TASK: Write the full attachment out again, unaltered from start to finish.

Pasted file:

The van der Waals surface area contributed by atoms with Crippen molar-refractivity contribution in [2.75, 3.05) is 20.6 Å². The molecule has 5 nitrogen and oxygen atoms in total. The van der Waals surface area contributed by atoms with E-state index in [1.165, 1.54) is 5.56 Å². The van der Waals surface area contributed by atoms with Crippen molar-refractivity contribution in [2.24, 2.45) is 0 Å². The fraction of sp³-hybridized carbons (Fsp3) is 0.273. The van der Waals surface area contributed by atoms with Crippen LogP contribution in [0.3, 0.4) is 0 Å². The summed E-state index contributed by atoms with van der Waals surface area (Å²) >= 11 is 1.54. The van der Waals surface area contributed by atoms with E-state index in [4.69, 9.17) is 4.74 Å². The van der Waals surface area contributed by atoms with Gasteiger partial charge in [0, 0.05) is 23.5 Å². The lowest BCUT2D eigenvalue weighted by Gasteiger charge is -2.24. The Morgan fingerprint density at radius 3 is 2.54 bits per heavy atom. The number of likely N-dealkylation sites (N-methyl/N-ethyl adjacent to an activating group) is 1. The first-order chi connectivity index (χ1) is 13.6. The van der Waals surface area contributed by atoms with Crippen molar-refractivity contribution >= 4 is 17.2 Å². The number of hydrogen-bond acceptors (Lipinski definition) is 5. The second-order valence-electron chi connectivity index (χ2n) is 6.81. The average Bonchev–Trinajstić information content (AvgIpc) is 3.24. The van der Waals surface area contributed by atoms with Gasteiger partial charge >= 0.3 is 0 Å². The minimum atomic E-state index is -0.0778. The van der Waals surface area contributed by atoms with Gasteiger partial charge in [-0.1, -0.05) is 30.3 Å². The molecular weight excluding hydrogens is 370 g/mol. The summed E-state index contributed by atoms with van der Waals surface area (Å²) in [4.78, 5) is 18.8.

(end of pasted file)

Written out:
The van der Waals surface area contributed by atoms with Crippen molar-refractivity contribution in [2.75, 3.05) is 20.6 Å². The molecule has 5 nitrogen and oxygen atoms in total. The van der Waals surface area contributed by atoms with E-state index in [1.165, 1.54) is 5.56 Å². The van der Waals surface area contributed by atoms with Crippen molar-refractivity contribution in [2.24, 2.45) is 0 Å². The fraction of sp³-hybridized carbons (Fsp3) is 0.273. The van der Waals surface area contributed by atoms with Crippen LogP contribution in [0.3, 0.4) is 0 Å². The summed E-state index contributed by atoms with van der Waals surface area (Å²) >= 11 is 1.54. The van der Waals surface area contributed by atoms with E-state index in [4.69, 9.17) is 4.74 Å². The van der Waals surface area contributed by atoms with Gasteiger partial charge in [0, 0.05) is 23.5 Å². The lowest BCUT2D eigenvalue weighted by Gasteiger charge is -2.24. The Morgan fingerprint density at radius 3 is 2.54 bits per heavy atom. The number of likely N-dealkylation sites (N-methyl/N-ethyl adjacent to an activating group) is 1. The first-order chi connectivity index (χ1) is 13.6. The van der Waals surface area contributed by atoms with Crippen molar-refractivity contribution >= 4 is 17.2 Å². The number of hydrogen-bond acceptors (Lipinski definition) is 5. The second-order valence-electron chi connectivity index (χ2n) is 6.81. The average Bonchev–Trinajstić information content (AvgIpc) is 3.24. The van der Waals surface area contributed by atoms with Gasteiger partial charge >= 0.3 is 0 Å². The minimum atomic E-state index is -0.0778. The van der Waals surface area contributed by atoms with Gasteiger partial charge in [-0.1, -0.05) is 30.3 Å². The molecular weight excluding hydrogens is 370 g/mol. The summed E-state index contributed by atoms with van der Waals surface area (Å²) in [4.78, 5) is 18.8.